Find the first instance of a nonzero number in a list in Python [duplicate]

I have a list like this:

``````myList = [0.0, 0.0, 0.0, 2.0, 2.0]
``````

I would like to find the location of the first number in the list that is not equal to zero.

``````myList.index(2.0)
``````

It works in this example, but sometimes the first nonzero number will be 1 or 3.

Is there a fast way of doing this?

• just be cautious about comparison with floating point numbers
– Ant
Commented Oct 21, 2013 at 18:57
• I suspect you're getting a lot of down votes because your question does not demonstrate that you've met the "what have you tried?" requirement. Just a helpful tip for future questions. And also a helpful tip for down-voters, let the user know why you're down voting so that they can make corrections. Commented Oct 21, 2013 at 19:04
• Commented May 5, 2017 at 9:16

Use `next` with `enumerate`:

``````>>> myList = [0.0 , 0.0, 0.0, 2.0, 2.0]
>>> next((i for i, x in enumerate(myList) if x), None) # x!= 0 for strict match
3
``````
• What would be the equivalent for numpy arrays ? Commented Dec 15, 2020 at 18:58
• It begs questions about comparison of floating numbers. E.g., what would happen if `42.8/21.4` was used instead of `2.0`? Can you address comparison of floating numbers in your answer (even if it is somehow automatically handled (rounding, etc.))? (But without "Edit:", "Update:", or similar - the answer should appear as if it was written today. And without reference to this comment.) Commented Feb 4, 2022 at 12:58

Use filter

Python 2:

``````myList = [0.0, 0.0, 0.0, 2.0, 2.0]
myList2 = [0.0, 0.0]

myList.index(filter(lambda x: x!=0, myList)[0])       # 3
myList2.index(filter(lambda x: x!=0, myList2)[0])     # IndexError
``````

Python 3: (Thanks for Matthias's comment):

``````myList.index(next(filter(lambda x: x!=0, myList)))    # 3
myList2.index(next(filter(lambda x: x!=0, myList2)))  # StopIteration
``````
``````# from Ashwini Chaudhary's answer
next((i for i, x in enumerate(myList) if x), None)    # 3
next((i for i, x in enumerate(myList2) if x), None)   # None
``````

You have to handle special case.

• Great alternative too, main difference from `next` is that `next` provides a default value whereas this would raise an exception. Commented Mar 30, 2015 at 12:18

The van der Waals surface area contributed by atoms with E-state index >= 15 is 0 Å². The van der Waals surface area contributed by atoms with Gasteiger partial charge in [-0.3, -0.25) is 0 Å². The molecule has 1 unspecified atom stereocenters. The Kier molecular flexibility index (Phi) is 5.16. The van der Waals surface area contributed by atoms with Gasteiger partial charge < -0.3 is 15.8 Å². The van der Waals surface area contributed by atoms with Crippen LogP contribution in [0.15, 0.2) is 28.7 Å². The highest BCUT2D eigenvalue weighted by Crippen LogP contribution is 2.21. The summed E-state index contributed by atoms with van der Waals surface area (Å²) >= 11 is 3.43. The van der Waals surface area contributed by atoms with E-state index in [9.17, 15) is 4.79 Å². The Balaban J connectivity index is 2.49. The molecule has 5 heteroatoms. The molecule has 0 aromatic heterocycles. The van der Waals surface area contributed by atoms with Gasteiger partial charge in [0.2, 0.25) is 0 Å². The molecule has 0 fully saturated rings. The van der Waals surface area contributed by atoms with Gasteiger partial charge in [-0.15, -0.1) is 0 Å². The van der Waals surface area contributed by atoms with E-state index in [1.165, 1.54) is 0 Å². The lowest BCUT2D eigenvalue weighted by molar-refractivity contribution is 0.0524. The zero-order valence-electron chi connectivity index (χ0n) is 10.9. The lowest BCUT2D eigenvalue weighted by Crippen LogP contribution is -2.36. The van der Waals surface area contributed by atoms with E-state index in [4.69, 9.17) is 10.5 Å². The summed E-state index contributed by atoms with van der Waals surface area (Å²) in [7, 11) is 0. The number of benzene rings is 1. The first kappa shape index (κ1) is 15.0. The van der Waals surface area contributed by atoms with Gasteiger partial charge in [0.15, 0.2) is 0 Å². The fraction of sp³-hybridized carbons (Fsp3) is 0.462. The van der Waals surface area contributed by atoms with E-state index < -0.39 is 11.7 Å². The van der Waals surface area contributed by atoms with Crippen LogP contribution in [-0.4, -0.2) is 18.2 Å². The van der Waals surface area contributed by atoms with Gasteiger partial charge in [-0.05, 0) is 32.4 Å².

• for python 3 you can use `myList.index(next(filter(lambda x: x!=0, myList)))` Commented Sep 29, 2016 at 13:48
• I like this answer best, but with the Matthias mod to use "next". Note that in either case, depending on the situation you should consider a test of any(myList) first, to make sure there is at least one nonzero value. It may help with program flow and avoiding exceptions. Commented Apr 9, 2019 at 21:01

You can use numpy.nonzero:

``````myList = [0.0, 0.0, 0.0, 2.0, 2.0]
I = np.nonzero(myList)
# The first index is necessary because the vector is within a tuple
first_non_zero_index = I[0][0]
# 3
``````

Here's a one liner to do it:

``````val = next((index for index,value in enumerate(myList) if value != 0), None)
``````

Basically, it uses next() to find the first value, or return `None` if there isn't one. enumerate() is used to make an iterator that iterates over index,value tuples so that we know the index that we're at.

Use this:

``````[i for i, x in enumerate(myList) if x][0]
``````

Using `next` with `enumerate` is excellent when the array is large. For smaller arrays, I would use `argmax` from NumPy so that you won't need a loop:

``````import numpy as np

myList = [0.0, 0.0, 0.0, 2.0, 2.0]
myArray = np.array(myList)
np.argmax(myArray > 0)
3
``````
• This will not find the first nonzero element, e.g. for `[0, 0, 1, 2]`. Commented Oct 8, 2018 at 13:39
• Yes it will, but it's not very intuitive. All elements in `myArray > 0` are either `False` or `True`, so the maximum of that array is `True`. According to the documentation for numpy.argmax, "In case of multiple occurrences of the maximum values, the indices corresponding to the first occurrence are returned." So with your example, if `myArray` is `[0, 0, 1, 2]`, then `myArray > 0` is `[False, False, True, True]` and the `argmax` of that is 2. Commented Feb 13, 2023 at 14:23

What about using enumerate? Check the enumerate documentation.

``````def first_non_zero(mylist):
for index, number in enumerate(mylist):
if number != 0: # or 'if number:'
return index
``````

Do the following:

``````print (np.nonzero(np.array(myList))[0][0])
``````

This is more convenient, because along with finding nonzero values, this can also help to apply logic function directly. For example:

``````print (np.nonzero(np.array(myList)>1))
``````
• Perhaps elaborate a little bit in your answer how floating point comparisons are handled? Presumably it is not exact comparison. (But without "Edit:", "Update:", or similar - the answer should appear as if it was written today.) Commented Feb 4, 2022 at 13:15

Simply use a list comprehension:

``````myDict = {x: index for index, x in enumerate(myList) if x}
``````

The indices of the nonzero elements are `myDict[element]`.

• This doesn't give the index, it just filters out the non-zero elements from the list. Commented Oct 21, 2013 at 18:59